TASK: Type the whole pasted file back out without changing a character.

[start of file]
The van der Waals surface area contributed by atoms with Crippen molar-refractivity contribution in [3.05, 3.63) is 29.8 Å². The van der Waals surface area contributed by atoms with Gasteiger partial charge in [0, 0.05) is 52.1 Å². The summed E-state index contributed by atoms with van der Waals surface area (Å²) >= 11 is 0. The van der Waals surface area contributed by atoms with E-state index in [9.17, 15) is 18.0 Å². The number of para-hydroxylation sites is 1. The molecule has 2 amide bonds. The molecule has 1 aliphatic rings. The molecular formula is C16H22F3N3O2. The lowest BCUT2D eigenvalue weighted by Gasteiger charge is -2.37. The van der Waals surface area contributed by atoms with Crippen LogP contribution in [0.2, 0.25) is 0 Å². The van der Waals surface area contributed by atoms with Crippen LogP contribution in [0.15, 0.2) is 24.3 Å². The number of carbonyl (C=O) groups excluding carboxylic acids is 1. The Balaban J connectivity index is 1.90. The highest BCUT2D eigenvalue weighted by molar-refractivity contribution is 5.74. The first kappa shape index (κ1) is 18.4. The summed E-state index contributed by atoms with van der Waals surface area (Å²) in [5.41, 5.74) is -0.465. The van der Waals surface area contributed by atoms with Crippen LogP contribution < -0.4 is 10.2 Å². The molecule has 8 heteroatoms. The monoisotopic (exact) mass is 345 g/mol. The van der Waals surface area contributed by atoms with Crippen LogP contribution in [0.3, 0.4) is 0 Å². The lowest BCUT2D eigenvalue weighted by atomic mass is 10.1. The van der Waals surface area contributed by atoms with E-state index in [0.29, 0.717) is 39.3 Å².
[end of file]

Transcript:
The van der Waals surface area contributed by atoms with Crippen molar-refractivity contribution in [3.05, 3.63) is 29.8 Å². The van der Waals surface area contributed by atoms with Gasteiger partial charge in [0, 0.05) is 52.1 Å². The summed E-state index contributed by atoms with van der Waals surface area (Å²) >= 11 is 0. The van der Waals surface area contributed by atoms with E-state index in [9.17, 15) is 18.0 Å². The number of para-hydroxylation sites is 1. The molecule has 2 amide bonds. The molecule has 1 aliphatic rings. The molecular formula is C16H22F3N3O2. The lowest BCUT2D eigenvalue weighted by Gasteiger charge is -2.37. The van der Waals surface area contributed by atoms with Crippen LogP contribution in [0.2, 0.25) is 0 Å². The van der Waals surface area contributed by atoms with Crippen LogP contribution in [0.15, 0.2) is 24.3 Å². The number of carbonyl (C=O) groups excluding carboxylic acids is 1. The Balaban J connectivity index is 1.90. The highest BCUT2D eigenvalue weighted by molar-refractivity contribution is 5.74. The first kappa shape index (κ1) is 18.4. The summed E-state index contributed by atoms with van der Waals surface area (Å²) in [5.41, 5.74) is -0.465. The van der Waals surface area contributed by atoms with Crippen LogP contribution < -0.4 is 10.2 Å². The molecule has 8 heteroatoms. The monoisotopic (exact) mass is 345 g/mol. The van der Waals surface area contributed by atoms with Crippen LogP contribution in [0.3, 0.4) is 0 Å². The lowest BCUT2D eigenvalue weighted by atomic mass is 10.1. The van der Waals surface area contributed by atoms with E-state index in [0.29, 0.717) is 39.3 Å².